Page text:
While we agree that there is enormous petroleum and GHG emission reduction potential of any low-carbon, drop-in gasoline or petroleum replacement, we would caution staff not to react too extremely.  We are very supportive of the development of upstream biofuels, such as renewable gasoline and renewable crude oil, but there is still great potential for growth of in-state downstream biofuels production such as biodiesel and renewable diesel.  We continue to believe that expansion of existing in-state biofuels plants is the most pragmatic path forward and will lead to meaningful carbon reduction and petroleum displacement.  There are numerous technologies that can expand capacity and lower carbon intensity of existing biofuels production facilities, all worthy of investment under the ARFVTP.

We believe the best way to stimulate in-state biodiesel production is through a biodiesel incentive based on the volume of biodiesel produced, Carbon Intensity, and CalEnviroScreen score.  This is a simple mathematical calculation that can be done ministerially on a quarterly basis, without placing CEC funds at risk with potentially unsuccessful projects.  The incentive is based upon actual production, and rewards volume, low carbon intensity and positively impacting disadvantaged communities.  This avenue should be explored for all biofuels, and we are available as an industry to assist with the development of this funding mechanism.

We are pleased with, and supportive of, the increase in funding to $25 million for this category.  We have also been requesting funding for biodiesel storage and blending infrastructure for at least six years and continue to be disappointed in this area.  Only about 30 percent of California's existing bulk fuel racks and terminals are capable of blending biodiesel in the state, and some minimal strategic investments in this area would send an important signal to refiners and fuel marketers, helping to break through the largest barrier to increased biodiesel blending in California.  I strongly urge you to revisit this before finalizing this investment plan.

Finally, the Bioenergy Action Plan in 2012 was instrumental in coordinating existing and future programs for biofuel and bioenergy development.  This plan should be updated, and an industry panel formed to assist in its development.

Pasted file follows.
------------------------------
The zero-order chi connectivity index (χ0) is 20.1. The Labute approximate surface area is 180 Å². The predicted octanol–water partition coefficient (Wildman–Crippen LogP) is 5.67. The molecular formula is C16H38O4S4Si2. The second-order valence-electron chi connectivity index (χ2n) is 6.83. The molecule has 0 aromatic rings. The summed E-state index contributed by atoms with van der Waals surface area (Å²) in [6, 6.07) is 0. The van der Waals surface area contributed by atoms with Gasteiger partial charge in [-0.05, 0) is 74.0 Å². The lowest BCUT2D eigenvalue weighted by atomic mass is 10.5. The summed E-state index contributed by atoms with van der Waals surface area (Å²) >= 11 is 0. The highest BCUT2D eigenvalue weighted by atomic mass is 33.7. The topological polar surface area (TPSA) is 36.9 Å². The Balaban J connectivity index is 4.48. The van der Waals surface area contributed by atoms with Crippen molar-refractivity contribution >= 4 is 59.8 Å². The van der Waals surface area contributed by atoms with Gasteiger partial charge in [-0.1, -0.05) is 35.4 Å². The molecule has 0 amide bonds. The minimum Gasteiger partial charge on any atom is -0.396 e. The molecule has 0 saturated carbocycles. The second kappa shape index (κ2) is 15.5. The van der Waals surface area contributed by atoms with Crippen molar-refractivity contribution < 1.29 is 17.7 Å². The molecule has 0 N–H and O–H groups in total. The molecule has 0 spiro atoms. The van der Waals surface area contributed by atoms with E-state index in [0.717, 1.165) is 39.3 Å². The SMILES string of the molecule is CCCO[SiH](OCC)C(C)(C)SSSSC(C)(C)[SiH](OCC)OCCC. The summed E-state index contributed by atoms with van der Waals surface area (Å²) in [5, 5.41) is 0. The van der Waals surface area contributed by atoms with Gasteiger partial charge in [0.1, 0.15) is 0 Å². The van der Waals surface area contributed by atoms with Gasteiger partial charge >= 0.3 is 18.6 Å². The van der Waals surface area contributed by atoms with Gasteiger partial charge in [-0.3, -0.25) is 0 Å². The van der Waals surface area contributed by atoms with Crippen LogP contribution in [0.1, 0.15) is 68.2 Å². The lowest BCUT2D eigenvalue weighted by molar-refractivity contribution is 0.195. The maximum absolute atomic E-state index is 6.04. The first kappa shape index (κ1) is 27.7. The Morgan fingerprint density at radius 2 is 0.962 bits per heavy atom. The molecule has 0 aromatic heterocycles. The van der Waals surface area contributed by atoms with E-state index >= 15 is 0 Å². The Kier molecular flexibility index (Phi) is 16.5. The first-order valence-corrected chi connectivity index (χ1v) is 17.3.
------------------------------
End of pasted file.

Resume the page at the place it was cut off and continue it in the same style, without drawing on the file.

We value the open dialog and relationship that our industry has developed with the Energy Commission and look forward to continuing to communicate with staff.  We hope this will lead to even more meaningful funding allocations for the biodiesel industry in the near future.

In Final Decision, Commerce Department Confirms Unfair Subsidies by Argentina, Indonesia of Biodiesel Imports

WASHINGTON, D.C. - Today the Commerce Department issued a final determination in a case brought by the National Biodiesel Board (NBB) Fair Trade Coalition regarding subsidized biodiesel imports from Argentina and Indonesia. Earlier this year, the Commerce Department made a preliminary finding that Argentina and Indonesia provide subsidies to their biodiesel producers in violation of international trade rules. Today's decision cements that earlier finding, and the cash deposit rates required of importers of biodiesel will be updated to reflect this final determination. 

"The biodiesel industry has been injured for the past several years due to unfairly traded imports from Argentina and Indonesia. We appreciate that these unfair subsidies are being addressed, so we can fix this particular obstacle to continued growth in the domestic industry," said Doug Whitehead, chief operating officer of the National Biodiesel Board. "Though not yet over, this is a step forward in ensuring the product that supports nearly 64,000 jobs is not undercut by unfair imports."

To reflect the final determination, the Commerce Department will update the cash deposit rates that importers of Argentinian and Indonesian biodiesel must pay on biodiesel imported from those countries. The cash deposit rates range from 71.45 to 72.28 percent for biodiesel from Argentina, and 34.45 to 64.73 percent for biodiesel from Indonesia, depending on the particular foreign producer/exporter involved.